The importance of the third (L3), fourth (L4) and adult stages of Mecistocirrus digitatus in inducing resistance to reinfection was examined. Three groups of 5 calves (A, B, C) were immunized for 2 consecutive days with a daily dose of 20,000 M. digitatus infectious larvae. Group A was treated with ivermectin 7 days post-infection (exposed to L3), group B was treated after 26 days (exposed to L3 and L4) and group C after 60 days (exposed to L3, L4 and adults). Thirty days posttreatment, animals were challenged with 30,000 M. digitatus L3. Five previously uninfected control animals (group D) also received 30,000 L3. All animals were necropsied 75 days post-challenge. Increases in exposure to the immunizing infection resulted in significant increases in the pre-patent period post-challenge; 54 days in the controls, compared with 63, 70 and 72 days for groups A, B and C, respectively. Only adult worms were recovered at necropsy, and the mean number of worms significantly increased with increasing exposure to the immunizing infection: 355 in the controls, compared to 481, 937 and 1174 in groups A, B and C, respectively. No significant changes in worm length were observed. Infection with M. digitatus significantly affects a subsequent challenge infection--stimulation of the immune system by exposure to L3 extends the pre-patent period, and suppression by later stages (L4, adult) leads to higher worm burdens.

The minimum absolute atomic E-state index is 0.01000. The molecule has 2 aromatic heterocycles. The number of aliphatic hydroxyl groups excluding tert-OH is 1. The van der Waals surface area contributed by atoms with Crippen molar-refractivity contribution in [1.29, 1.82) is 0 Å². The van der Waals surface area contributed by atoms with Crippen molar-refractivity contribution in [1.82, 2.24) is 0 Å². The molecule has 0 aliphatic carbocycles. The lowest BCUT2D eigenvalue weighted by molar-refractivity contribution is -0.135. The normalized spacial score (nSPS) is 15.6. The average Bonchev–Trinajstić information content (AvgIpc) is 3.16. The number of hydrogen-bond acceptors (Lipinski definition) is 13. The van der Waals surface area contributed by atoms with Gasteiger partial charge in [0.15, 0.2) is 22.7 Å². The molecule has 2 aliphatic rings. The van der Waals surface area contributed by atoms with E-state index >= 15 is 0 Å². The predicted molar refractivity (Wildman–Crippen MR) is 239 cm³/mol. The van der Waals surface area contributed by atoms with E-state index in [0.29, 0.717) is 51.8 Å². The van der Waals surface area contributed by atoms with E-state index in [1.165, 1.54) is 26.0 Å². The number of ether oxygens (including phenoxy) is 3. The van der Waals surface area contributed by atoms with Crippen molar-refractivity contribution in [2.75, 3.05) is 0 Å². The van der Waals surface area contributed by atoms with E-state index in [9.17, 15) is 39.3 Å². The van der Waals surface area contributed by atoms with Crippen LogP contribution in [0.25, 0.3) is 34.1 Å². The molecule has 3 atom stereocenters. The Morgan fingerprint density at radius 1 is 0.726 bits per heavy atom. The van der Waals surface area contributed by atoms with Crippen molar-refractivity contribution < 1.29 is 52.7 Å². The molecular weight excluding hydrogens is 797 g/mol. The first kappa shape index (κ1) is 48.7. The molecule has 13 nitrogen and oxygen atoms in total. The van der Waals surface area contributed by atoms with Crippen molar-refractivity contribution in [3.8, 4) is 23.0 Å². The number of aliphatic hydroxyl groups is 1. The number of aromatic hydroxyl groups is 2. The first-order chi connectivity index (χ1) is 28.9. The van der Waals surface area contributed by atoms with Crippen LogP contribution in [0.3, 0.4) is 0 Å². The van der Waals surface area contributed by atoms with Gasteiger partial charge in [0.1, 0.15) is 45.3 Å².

|Number of pages||5|
|Publication status||Published - 1998|